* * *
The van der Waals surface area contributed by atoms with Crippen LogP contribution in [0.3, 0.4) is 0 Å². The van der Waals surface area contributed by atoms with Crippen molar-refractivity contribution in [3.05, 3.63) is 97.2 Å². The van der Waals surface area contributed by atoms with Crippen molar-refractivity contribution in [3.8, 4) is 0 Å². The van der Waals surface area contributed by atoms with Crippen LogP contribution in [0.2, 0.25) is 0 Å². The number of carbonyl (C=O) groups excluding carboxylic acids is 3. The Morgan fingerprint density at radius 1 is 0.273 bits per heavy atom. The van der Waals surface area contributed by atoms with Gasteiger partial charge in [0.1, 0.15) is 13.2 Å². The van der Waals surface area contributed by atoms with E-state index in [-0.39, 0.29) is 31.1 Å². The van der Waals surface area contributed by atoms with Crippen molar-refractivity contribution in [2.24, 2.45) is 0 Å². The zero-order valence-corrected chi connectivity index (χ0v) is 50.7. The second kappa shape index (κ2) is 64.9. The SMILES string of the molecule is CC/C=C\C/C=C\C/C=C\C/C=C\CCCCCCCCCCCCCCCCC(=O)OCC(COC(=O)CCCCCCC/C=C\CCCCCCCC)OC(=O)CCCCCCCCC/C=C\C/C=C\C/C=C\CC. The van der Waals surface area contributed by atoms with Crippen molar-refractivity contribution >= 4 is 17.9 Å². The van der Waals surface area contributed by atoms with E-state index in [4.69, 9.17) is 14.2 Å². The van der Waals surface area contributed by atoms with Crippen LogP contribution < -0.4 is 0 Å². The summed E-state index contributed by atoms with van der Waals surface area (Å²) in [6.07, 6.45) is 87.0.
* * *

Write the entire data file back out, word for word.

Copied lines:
The van der Waals surface area contributed by atoms with Crippen LogP contribution in [0.3, 0.4) is 0 Å². The van der Waals surface area contributed by atoms with Crippen molar-refractivity contribution in [3.05, 3.63) is 97.2 Å². The van der Waals surface area contributed by atoms with Crippen molar-refractivity contribution in [3.8, 4) is 0 Å². The van der Waals surface area contributed by atoms with Crippen LogP contribution in [0.2, 0.25) is 0 Å². The number of carbonyl (C=O) groups excluding carboxylic acids is 3. The Morgan fingerprint density at radius 1 is 0.273 bits per heavy atom. The van der Waals surface area contributed by atoms with Gasteiger partial charge in [0.1, 0.15) is 13.2 Å². The van der Waals surface area contributed by atoms with E-state index in [-0.39, 0.29) is 31.1 Å². The van der Waals surface area contributed by atoms with Crippen molar-refractivity contribution in [2.24, 2.45) is 0 Å². The zero-order valence-corrected chi connectivity index (χ0v) is 50.7. The second kappa shape index (κ2) is 64.9. The SMILES string of the molecule is CC/C=C\C/C=C\C/C=C\C/C=C\CCCCCCCCCCCCCCCCC(=O)OCC(COC(=O)CCCCCCC/C=C\CCCCCCCC)OC(=O)CCCCCCCCC/C=C\C/C=C\C/C=C\CC. The van der Waals surface area contributed by atoms with Crippen molar-refractivity contribution >= 4 is 17.9 Å². The van der Waals surface area contributed by atoms with E-state index in [4.69, 9.17) is 14.2 Å². The van der Waals surface area contributed by atoms with Crippen LogP contribution < -0.4 is 0 Å². The summed E-state index contributed by atoms with van der Waals surface area (Å²) in [6.07, 6.45) is 87.0.